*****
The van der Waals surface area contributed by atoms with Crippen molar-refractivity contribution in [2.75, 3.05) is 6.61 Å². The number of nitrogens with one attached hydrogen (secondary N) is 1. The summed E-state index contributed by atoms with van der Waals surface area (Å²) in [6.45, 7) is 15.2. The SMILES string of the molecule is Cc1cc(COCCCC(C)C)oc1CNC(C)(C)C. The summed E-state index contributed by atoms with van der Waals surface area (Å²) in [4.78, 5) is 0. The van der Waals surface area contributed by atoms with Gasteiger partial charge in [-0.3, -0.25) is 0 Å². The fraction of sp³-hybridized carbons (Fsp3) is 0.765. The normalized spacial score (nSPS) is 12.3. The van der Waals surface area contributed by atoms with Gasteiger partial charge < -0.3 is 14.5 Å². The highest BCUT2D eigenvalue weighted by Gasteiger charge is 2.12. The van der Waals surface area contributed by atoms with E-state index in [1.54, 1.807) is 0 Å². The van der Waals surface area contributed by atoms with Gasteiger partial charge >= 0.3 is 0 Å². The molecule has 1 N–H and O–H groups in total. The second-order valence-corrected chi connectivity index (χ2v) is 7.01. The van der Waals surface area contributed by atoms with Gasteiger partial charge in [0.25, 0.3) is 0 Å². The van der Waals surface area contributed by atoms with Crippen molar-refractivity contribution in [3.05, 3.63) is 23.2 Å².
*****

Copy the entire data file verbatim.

The van der Waals surface area contributed by atoms with Crippen molar-refractivity contribution in [2.75, 3.05) is 6.61 Å². The number of nitrogens with one attached hydrogen (secondary N) is 1. The summed E-state index contributed by atoms with van der Waals surface area (Å²) in [6.45, 7) is 15.2. The SMILES string of the molecule is Cc1cc(COCCCC(C)C)oc1CNC(C)(C)C. The summed E-state index contributed by atoms with van der Waals surface area (Å²) in [4.78, 5) is 0. The van der Waals surface area contributed by atoms with Gasteiger partial charge in [-0.3, -0.25) is 0 Å². The fraction of sp³-hybridized carbons (Fsp3) is 0.765. The normalized spacial score (nSPS) is 12.3. The van der Waals surface area contributed by atoms with Gasteiger partial charge < -0.3 is 14.5 Å². The highest BCUT2D eigenvalue weighted by Gasteiger charge is 2.12. The van der Waals surface area contributed by atoms with E-state index in [1.54, 1.807) is 0 Å². The van der Waals surface area contributed by atoms with Gasteiger partial charge >= 0.3 is 0 Å². The molecule has 1 N–H and O–H groups in total. The second-order valence-corrected chi connectivity index (χ2v) is 7.01. The van der Waals surface area contributed by atoms with Gasteiger partial charge in [0.25, 0.3) is 0 Å². The van der Waals surface area contributed by atoms with Crippen molar-refractivity contribution in [3.05, 3.63) is 23.2 Å².